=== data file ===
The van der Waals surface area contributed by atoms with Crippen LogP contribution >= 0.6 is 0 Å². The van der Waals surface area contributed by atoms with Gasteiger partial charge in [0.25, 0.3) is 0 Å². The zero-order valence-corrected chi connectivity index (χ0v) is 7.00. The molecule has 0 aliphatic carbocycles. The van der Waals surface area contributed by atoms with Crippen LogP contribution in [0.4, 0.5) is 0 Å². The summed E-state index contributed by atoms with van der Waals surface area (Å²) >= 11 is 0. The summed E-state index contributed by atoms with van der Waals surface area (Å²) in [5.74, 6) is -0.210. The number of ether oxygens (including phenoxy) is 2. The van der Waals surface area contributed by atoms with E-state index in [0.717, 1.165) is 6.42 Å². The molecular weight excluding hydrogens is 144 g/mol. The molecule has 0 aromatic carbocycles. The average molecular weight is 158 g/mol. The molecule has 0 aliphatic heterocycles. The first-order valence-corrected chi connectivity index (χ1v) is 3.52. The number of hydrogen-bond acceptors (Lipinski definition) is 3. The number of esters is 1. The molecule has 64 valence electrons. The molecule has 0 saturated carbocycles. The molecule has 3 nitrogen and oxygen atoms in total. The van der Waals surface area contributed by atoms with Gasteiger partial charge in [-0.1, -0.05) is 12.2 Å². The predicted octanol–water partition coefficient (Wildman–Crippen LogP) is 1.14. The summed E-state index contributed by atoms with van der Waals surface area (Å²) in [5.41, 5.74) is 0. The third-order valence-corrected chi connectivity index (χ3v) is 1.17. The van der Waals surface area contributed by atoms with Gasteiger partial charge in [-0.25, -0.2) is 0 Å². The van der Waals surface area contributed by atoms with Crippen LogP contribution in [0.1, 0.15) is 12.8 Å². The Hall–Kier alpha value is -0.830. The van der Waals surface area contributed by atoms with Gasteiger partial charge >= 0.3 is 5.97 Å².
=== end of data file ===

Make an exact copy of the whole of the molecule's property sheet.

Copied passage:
The van der Waals surface area contributed by atoms with Crippen LogP contribution >= 0.6 is 0 Å². The van der Waals surface area contributed by atoms with Gasteiger partial charge in [0.25, 0.3) is 0 Å². The zero-order valence-corrected chi connectivity index (χ0v) is 7.00. The molecule has 0 aliphatic carbocycles. The van der Waals surface area contributed by atoms with Crippen LogP contribution in [0.4, 0.5) is 0 Å². The summed E-state index contributed by atoms with van der Waals surface area (Å²) >= 11 is 0. The summed E-state index contributed by atoms with van der Waals surface area (Å²) in [5.74, 6) is -0.210. The number of ether oxygens (including phenoxy) is 2. The van der Waals surface area contributed by atoms with E-state index in [0.717, 1.165) is 6.42 Å². The molecular weight excluding hydrogens is 144 g/mol. The molecule has 0 aromatic carbocycles. The average molecular weight is 158 g/mol. The molecule has 0 aliphatic heterocycles. The first-order valence-corrected chi connectivity index (χ1v) is 3.52. The number of hydrogen-bond acceptors (Lipinski definition) is 3. The number of esters is 1. The molecule has 64 valence electrons. The molecule has 0 saturated carbocycles. The molecule has 3 nitrogen and oxygen atoms in total. The van der Waals surface area contributed by atoms with Gasteiger partial charge in [-0.1, -0.05) is 12.2 Å². The predicted octanol–water partition coefficient (Wildman–Crippen LogP) is 1.14. The summed E-state index contributed by atoms with van der Waals surface area (Å²) in [5.41, 5.74) is 0. The third-order valence-corrected chi connectivity index (χ3v) is 1.17. The van der Waals surface area contributed by atoms with Gasteiger partial charge in [-0.25, -0.2) is 0 Å². The van der Waals surface area contributed by atoms with Crippen LogP contribution in [0.1, 0.15) is 12.8 Å². The Hall–Kier alpha value is -0.830. The van der Waals surface area contributed by atoms with Gasteiger partial charge >= 0.3 is 5.97 Å².